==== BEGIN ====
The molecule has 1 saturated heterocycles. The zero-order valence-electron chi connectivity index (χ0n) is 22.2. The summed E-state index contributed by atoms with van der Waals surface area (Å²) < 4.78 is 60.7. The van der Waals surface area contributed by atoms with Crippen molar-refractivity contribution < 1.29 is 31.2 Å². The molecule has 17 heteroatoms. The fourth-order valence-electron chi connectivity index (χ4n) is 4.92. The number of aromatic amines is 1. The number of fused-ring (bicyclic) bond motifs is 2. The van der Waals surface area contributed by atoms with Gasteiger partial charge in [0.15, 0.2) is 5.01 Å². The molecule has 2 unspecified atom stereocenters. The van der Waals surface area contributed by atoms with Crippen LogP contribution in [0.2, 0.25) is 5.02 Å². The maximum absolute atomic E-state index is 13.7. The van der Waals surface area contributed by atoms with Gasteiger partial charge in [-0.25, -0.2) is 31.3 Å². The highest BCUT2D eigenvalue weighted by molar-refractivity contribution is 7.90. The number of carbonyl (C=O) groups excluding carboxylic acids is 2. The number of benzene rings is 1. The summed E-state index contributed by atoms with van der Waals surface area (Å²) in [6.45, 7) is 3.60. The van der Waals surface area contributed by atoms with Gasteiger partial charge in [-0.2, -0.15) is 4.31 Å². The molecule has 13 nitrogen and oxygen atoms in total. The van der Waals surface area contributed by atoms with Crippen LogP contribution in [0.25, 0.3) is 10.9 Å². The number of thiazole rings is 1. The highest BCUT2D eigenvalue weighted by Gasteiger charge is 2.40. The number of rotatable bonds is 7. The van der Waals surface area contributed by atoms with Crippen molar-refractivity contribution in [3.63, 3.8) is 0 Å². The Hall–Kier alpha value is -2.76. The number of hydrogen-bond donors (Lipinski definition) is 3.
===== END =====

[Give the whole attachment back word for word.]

The molecule has 1 saturated heterocycles. The zero-order valence-electron chi connectivity index (χ0n) is 22.2. The summed E-state index contributed by atoms with van der Waals surface area (Å²) < 4.78 is 60.7. The van der Waals surface area contributed by atoms with Crippen molar-refractivity contribution < 1.29 is 31.2 Å². The molecule has 17 heteroatoms. The fourth-order valence-electron chi connectivity index (χ4n) is 4.92. The number of aromatic amines is 1. The number of fused-ring (bicyclic) bond motifs is 2. The van der Waals surface area contributed by atoms with Gasteiger partial charge in [0.15, 0.2) is 5.01 Å². The molecule has 2 unspecified atom stereocenters. The van der Waals surface area contributed by atoms with Crippen LogP contribution in [0.2, 0.25) is 5.02 Å². The maximum absolute atomic E-state index is 13.7. The van der Waals surface area contributed by atoms with Gasteiger partial charge in [-0.25, -0.2) is 31.3 Å². The highest BCUT2D eigenvalue weighted by molar-refractivity contribution is 7.90. The number of carbonyl (C=O) groups excluding carboxylic acids is 2. The number of benzene rings is 1. The summed E-state index contributed by atoms with van der Waals surface area (Å²) in [6.45, 7) is 3.60. The van der Waals surface area contributed by atoms with Gasteiger partial charge in [-0.2, -0.15) is 4.31 Å². The molecule has 13 nitrogen and oxygen atoms in total. The van der Waals surface area contributed by atoms with Crippen LogP contribution in [0.25, 0.3) is 10.9 Å². The number of thiazole rings is 1. The highest BCUT2D eigenvalue weighted by Gasteiger charge is 2.40. The number of rotatable bonds is 7. The van der Waals surface area contributed by atoms with Crippen molar-refractivity contribution in [3.63, 3.8) is 0 Å². The Hall–Kier alpha value is -2.76. The number of hydrogen-bond donors (Lipinski definition) is 3.